The faces of the Foundation

More than just neighbours

Who actually does what at Humboldt headquarters? Who are the people behind the scenes making sure that everything runs smoothly? This page is devoted to the colleagues at the Humboldt Foundation, their lives at work and beyond. TODAY: REBECCA GROSSMANN

  • from 
  • Recorded by Mareike Ilsemann
Rebecca Grossmann mit einem Filmplakat von "Unser letzter Sommer"

It is now nearly two years since I completed my doctorate entitled “Moving Memories”. “Our Last Summer” is the name of one of the films I analysed for my thesis. In fact, I spent several summers in the library working on it. It deals with the portrayal of Germans and Poles in films made in both countries featuring the darkest chapter of our common history: the Second World War and the German occupation of Poland.

I partly chose the subject for personal reasons. My father is German, my mother comes from Poland. Like so many others, she left the country in 1982 when Lech Wałęsa was interned and martial law imposed. My mother never told me much about Poland. She wanted to put this phase of her life behind her and on no account be perceived as Polish. And she wanted this for me even less. At some stage, I myself started to become interested in the Polish part of my family and my own identity. I discovered that my grandfather had been a forced labourer in Hanau in Germany in the Second World War. My grandmother, by contrast, came from a family of Old Believers of Russian descent who had found a new home in Masuria in the 19th century. I then went to university in Kraków and travelled Poland on the trail of my family. I discovered a very colourful and diverse country: Jarocin, Poznań and my grandmother’s home village of Wojnowo.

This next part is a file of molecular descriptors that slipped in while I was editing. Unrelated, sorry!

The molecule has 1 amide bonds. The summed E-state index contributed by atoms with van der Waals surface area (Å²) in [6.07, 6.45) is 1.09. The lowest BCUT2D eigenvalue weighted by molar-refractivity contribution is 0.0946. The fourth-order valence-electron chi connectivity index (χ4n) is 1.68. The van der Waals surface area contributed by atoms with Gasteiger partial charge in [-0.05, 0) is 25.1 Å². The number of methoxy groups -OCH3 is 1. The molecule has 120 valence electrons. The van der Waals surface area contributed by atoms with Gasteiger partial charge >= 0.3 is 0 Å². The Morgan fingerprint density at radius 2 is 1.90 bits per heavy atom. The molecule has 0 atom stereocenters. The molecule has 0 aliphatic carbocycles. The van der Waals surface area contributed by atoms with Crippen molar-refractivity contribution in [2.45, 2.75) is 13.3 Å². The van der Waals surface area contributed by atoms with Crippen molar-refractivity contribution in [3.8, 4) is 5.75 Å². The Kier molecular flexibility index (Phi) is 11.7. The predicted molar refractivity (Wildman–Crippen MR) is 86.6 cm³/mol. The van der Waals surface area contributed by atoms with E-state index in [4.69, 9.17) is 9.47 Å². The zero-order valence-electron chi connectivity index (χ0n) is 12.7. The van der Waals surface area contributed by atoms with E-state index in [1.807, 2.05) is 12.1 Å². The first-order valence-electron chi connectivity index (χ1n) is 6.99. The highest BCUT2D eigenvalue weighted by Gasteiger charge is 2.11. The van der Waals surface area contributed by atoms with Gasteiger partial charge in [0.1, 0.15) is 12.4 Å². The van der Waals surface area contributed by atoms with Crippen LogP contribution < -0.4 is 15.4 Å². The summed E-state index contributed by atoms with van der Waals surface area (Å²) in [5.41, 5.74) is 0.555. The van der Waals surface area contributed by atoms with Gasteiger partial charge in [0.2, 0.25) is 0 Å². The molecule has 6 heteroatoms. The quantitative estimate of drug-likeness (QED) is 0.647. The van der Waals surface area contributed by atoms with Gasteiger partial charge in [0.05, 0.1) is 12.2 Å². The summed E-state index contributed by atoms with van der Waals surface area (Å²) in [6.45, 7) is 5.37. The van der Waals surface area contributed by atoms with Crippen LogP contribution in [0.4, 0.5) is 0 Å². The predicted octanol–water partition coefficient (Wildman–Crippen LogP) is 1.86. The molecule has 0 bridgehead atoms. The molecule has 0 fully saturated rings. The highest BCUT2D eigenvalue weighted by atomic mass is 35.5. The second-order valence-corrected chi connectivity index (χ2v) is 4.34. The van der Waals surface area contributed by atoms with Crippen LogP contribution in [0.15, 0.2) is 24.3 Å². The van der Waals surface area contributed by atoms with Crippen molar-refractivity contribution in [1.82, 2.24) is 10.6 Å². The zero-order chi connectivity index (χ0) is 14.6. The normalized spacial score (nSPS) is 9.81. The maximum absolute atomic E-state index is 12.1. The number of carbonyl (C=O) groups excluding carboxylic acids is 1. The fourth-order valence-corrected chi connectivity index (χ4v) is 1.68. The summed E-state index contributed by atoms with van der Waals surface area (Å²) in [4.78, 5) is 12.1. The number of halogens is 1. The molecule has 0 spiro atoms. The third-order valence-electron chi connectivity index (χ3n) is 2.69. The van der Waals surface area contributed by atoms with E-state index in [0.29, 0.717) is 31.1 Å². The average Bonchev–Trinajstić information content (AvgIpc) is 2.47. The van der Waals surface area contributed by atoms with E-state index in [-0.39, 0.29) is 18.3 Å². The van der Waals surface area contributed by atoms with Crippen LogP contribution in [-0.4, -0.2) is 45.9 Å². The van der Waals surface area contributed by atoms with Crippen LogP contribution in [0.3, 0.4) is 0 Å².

Saturn-ähnliches Dekortationsbild

Humboldt Colloquium Poland

Follow the virtual Humboldt Colloquium Poland on Twitter!


At the Foundation, I am responsible for our network in Central and Eastern Europe. In September, an online Humboldt Colloquium will take place with Polish Humboldtians and other academics. It will form part of the 30th anniversary of the German-Polish Friendship Agreement and will focus on the situation of young researchers in Poland. At meetings like that, I always feel that in the Humboldt Network, the values of science form a connection beyond the notion of the homogeneous national state. In this way, we can confidently look forward to a shared future.

Previous Article What line does the law take on antisemitism, Ms Paz?